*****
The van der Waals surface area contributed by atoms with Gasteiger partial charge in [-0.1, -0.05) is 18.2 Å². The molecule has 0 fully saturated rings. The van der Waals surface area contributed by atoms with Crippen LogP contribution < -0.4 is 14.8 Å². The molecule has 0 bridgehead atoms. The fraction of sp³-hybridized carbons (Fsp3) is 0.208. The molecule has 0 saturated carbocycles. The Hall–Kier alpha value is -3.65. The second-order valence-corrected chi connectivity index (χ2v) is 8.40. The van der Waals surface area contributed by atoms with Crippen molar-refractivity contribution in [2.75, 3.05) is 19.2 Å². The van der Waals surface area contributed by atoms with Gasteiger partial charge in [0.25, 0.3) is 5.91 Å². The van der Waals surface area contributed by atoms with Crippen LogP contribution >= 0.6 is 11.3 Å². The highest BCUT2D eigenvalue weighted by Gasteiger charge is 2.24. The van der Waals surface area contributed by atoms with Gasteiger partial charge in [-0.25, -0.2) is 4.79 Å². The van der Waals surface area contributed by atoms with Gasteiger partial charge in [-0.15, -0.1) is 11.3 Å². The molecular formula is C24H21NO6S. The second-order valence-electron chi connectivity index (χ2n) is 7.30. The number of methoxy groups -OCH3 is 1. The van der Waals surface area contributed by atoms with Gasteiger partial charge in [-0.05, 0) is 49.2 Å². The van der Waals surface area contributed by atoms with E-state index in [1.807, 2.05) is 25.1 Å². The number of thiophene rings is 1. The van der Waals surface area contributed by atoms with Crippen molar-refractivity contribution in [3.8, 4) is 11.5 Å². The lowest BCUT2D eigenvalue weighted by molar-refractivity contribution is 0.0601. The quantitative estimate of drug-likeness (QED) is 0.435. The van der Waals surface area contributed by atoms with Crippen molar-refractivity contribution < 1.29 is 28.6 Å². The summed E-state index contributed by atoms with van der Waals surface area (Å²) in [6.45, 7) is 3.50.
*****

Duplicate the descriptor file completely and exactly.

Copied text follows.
The van der Waals surface area contributed by atoms with Gasteiger partial charge in [-0.1, -0.05) is 18.2 Å². The molecule has 0 fully saturated rings. The van der Waals surface area contributed by atoms with Crippen LogP contribution < -0.4 is 14.8 Å². The molecule has 0 bridgehead atoms. The fraction of sp³-hybridized carbons (Fsp3) is 0.208. The molecule has 0 saturated carbocycles. The Hall–Kier alpha value is -3.65. The second-order valence-corrected chi connectivity index (χ2v) is 8.40. The van der Waals surface area contributed by atoms with Crippen molar-refractivity contribution in [2.75, 3.05) is 19.2 Å². The van der Waals surface area contributed by atoms with Gasteiger partial charge in [0.25, 0.3) is 5.91 Å². The van der Waals surface area contributed by atoms with Crippen LogP contribution >= 0.6 is 11.3 Å². The highest BCUT2D eigenvalue weighted by Gasteiger charge is 2.24. The van der Waals surface area contributed by atoms with Gasteiger partial charge in [-0.25, -0.2) is 4.79 Å². The van der Waals surface area contributed by atoms with Gasteiger partial charge in [-0.15, -0.1) is 11.3 Å². The molecular formula is C24H21NO6S. The second-order valence-electron chi connectivity index (χ2n) is 7.30. The number of methoxy groups -OCH3 is 1. The van der Waals surface area contributed by atoms with Gasteiger partial charge in [-0.05, 0) is 49.2 Å². The van der Waals surface area contributed by atoms with E-state index in [1.807, 2.05) is 25.1 Å². The number of thiophene rings is 1. The van der Waals surface area contributed by atoms with Crippen molar-refractivity contribution in [3.8, 4) is 11.5 Å². The lowest BCUT2D eigenvalue weighted by molar-refractivity contribution is 0.0601. The quantitative estimate of drug-likeness (QED) is 0.435. The van der Waals surface area contributed by atoms with Crippen molar-refractivity contribution < 1.29 is 28.6 Å². The summed E-state index contributed by atoms with van der Waals surface area (Å²) in [6.45, 7) is 3.50.